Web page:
The following questions are intended to assist us in focusing our reading for the next class meeting. We will divide responsibilities for the questions within the groups. You are not expected to write out answers, but you may find it helpful to outline the remarks you intend to make in group/class discussions. Everyone is encouraged to fill in the schematic SoA on Jacob's argument in this chapter.
Everyone: Hop to page 37 and read the section, "Science in Elite Culture"; it is a summation of the chapter. Then read the entire chapter from the beginning with the summation in mind, jotting down the major steps in Jacob's argument on the schematic SoA: what constituted the new science (from the intro); who were its adherents, its opponents, as well as the audience both tried to sway; and the dispute's outcome.
Questions for distribution among basic group members:
1. The clergy constituted
one group among the social elites in early modern Europe who controlled
the destiny of the new science. How did early followers of Copernicanism
deal with this powerful social group? How did the condemnation of
Galileo by the Catholic Inquisition in 1633 affect the social composition
of debates about a heliocentric universe?
2. Galileo argued
that although God's word (Scripture) and God's work could not be contradictory,
some scriptural texts and much of Aristotle's system were inaccurate.
How did he reach this conclusion? What were the implications of Galileo's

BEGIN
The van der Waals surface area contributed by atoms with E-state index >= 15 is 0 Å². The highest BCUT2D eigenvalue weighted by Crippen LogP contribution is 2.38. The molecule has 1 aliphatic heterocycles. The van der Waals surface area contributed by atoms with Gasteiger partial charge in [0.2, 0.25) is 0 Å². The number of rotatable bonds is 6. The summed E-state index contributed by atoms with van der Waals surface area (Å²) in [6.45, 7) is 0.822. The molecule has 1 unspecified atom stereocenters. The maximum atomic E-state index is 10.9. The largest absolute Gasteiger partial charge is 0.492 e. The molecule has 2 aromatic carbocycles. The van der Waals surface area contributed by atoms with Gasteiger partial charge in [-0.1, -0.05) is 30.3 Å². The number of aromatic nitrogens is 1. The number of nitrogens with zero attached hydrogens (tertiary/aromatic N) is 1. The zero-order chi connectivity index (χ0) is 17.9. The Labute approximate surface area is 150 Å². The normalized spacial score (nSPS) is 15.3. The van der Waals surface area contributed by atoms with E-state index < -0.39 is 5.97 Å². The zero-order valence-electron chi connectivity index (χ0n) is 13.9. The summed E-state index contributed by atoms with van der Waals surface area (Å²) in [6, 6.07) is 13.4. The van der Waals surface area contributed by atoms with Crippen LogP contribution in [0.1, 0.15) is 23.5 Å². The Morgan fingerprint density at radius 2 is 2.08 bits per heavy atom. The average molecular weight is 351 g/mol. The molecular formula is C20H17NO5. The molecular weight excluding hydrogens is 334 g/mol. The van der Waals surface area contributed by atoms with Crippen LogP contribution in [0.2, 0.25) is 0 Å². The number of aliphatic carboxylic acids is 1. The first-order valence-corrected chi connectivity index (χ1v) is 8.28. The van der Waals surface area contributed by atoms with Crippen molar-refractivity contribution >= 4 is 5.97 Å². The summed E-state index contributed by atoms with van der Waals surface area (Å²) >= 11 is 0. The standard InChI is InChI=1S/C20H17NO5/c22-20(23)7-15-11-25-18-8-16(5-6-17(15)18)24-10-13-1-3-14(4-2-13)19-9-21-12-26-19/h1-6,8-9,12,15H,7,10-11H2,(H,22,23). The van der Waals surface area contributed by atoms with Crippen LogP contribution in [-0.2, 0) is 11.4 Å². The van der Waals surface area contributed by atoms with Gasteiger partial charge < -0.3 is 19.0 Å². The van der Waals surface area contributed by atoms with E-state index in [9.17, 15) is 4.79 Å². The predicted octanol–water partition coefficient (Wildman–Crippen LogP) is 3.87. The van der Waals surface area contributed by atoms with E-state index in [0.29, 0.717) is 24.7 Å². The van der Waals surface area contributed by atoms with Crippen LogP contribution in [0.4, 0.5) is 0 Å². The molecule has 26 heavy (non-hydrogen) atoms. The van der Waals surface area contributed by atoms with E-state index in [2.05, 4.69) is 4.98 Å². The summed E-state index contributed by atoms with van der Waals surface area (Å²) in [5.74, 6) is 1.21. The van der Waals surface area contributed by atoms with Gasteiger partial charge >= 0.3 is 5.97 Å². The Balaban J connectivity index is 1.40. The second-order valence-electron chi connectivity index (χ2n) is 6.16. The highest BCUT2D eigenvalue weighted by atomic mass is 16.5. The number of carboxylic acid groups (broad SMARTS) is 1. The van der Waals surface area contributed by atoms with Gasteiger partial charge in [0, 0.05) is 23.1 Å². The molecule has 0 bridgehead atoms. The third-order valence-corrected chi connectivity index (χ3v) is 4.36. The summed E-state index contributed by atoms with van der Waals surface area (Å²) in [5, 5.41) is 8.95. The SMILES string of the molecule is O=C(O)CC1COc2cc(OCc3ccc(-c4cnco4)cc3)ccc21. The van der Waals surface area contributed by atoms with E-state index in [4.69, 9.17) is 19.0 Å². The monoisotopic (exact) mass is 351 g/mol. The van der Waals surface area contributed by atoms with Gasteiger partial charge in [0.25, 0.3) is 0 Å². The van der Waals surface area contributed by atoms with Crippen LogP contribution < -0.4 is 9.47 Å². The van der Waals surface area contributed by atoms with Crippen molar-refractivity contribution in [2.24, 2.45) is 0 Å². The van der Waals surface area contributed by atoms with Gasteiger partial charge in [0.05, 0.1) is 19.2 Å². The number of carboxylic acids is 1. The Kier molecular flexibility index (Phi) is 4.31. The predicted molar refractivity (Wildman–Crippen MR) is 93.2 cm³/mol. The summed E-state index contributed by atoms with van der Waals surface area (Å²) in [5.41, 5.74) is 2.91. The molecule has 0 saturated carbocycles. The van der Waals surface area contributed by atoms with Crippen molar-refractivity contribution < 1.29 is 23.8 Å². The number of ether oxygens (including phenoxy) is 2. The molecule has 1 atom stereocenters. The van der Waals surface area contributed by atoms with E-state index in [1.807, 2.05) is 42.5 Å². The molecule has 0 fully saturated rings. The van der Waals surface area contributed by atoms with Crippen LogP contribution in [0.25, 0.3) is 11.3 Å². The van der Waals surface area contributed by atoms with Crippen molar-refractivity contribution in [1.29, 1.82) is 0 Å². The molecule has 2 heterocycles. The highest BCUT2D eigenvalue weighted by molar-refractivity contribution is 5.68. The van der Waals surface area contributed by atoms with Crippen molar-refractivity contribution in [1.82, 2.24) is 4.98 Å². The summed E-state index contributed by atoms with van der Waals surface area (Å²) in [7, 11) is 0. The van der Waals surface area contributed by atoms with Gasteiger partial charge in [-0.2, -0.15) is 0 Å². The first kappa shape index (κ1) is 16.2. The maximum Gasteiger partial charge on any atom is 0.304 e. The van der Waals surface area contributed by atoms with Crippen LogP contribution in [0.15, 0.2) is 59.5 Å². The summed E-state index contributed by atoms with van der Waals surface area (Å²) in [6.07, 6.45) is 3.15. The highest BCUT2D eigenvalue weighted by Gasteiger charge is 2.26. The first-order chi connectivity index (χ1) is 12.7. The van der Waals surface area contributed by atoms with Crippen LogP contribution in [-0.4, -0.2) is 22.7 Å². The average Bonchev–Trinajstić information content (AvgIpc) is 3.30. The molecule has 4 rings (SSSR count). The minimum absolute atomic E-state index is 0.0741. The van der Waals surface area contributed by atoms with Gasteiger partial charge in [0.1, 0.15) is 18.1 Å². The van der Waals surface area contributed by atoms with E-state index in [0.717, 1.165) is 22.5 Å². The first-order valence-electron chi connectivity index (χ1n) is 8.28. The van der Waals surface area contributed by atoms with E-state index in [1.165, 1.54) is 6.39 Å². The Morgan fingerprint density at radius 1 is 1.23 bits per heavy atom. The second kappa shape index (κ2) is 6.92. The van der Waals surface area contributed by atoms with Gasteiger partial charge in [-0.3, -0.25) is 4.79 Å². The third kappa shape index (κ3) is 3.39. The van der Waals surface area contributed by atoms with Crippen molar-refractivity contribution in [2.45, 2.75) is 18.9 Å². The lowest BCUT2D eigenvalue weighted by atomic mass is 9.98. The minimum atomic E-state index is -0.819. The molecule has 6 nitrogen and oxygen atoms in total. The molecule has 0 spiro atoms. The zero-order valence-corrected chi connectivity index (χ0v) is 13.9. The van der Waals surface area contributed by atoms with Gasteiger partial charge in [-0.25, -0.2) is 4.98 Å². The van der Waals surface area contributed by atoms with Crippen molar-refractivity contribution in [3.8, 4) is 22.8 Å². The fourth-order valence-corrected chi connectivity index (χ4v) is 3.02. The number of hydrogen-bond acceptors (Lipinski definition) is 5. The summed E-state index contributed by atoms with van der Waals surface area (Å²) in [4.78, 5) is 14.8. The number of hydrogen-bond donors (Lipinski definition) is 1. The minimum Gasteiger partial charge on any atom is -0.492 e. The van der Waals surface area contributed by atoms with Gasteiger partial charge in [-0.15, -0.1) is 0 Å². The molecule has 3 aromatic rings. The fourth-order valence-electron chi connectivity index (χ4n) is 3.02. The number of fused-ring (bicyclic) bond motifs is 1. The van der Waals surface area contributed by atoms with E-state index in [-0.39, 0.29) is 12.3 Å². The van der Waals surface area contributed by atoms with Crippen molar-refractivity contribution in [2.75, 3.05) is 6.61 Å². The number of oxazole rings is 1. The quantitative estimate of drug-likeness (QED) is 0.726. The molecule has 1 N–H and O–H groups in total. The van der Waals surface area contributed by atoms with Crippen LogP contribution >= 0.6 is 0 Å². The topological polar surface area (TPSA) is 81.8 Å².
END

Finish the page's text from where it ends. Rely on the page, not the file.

line of reasoning?
3. Why did Galileo
seek to establish a supportive audience among the educated laity in the
early seventeenth century? How did he do so? Was there any
connection between this strategy and the Catholic leadership's decision
in 1632 to initiate a trial against Galileo?
4. Why did naturalism
and enthusiasm pose dangers to the interests of the clergy and the educated
laity? Why might the new science boomerang on the very social groups
who found it so appealing? And how did the social utility argument
make the new science less threatening?
Everyone: What was the Baconian vision? What were the characteristics
of the ideal Baconian man of knowledge? How did social reformers after
Bacon use his vision?
We will divide responsibility for preparing the following questions within the basic groups:
1. Develop a profile of the
qualities, views (religious, political, etc.), and class origins that characterized
Bacon's "Man" of the New Science. Compare this ideal with Descartes'
"Man" of "New Cities."
2. How did Bacon and Descartes
attempt to defuse the explosive social and political implications of the
New Science that potential adherents might find if they were radically
inclined (such as people with millenarian, naturalistic, and skeptical
tendencies–refer back to chapter 1, if necessary, for definitions)?
3. What did it mean to be
"progressive" in early 17th century Europe? Why did this stance evolve
as it did, at that time?
4. What are the major parallels
in Gassendi's and Descartes' natural philosophical syntheses? The
distinguishing differences? To whom did each appeal, and why?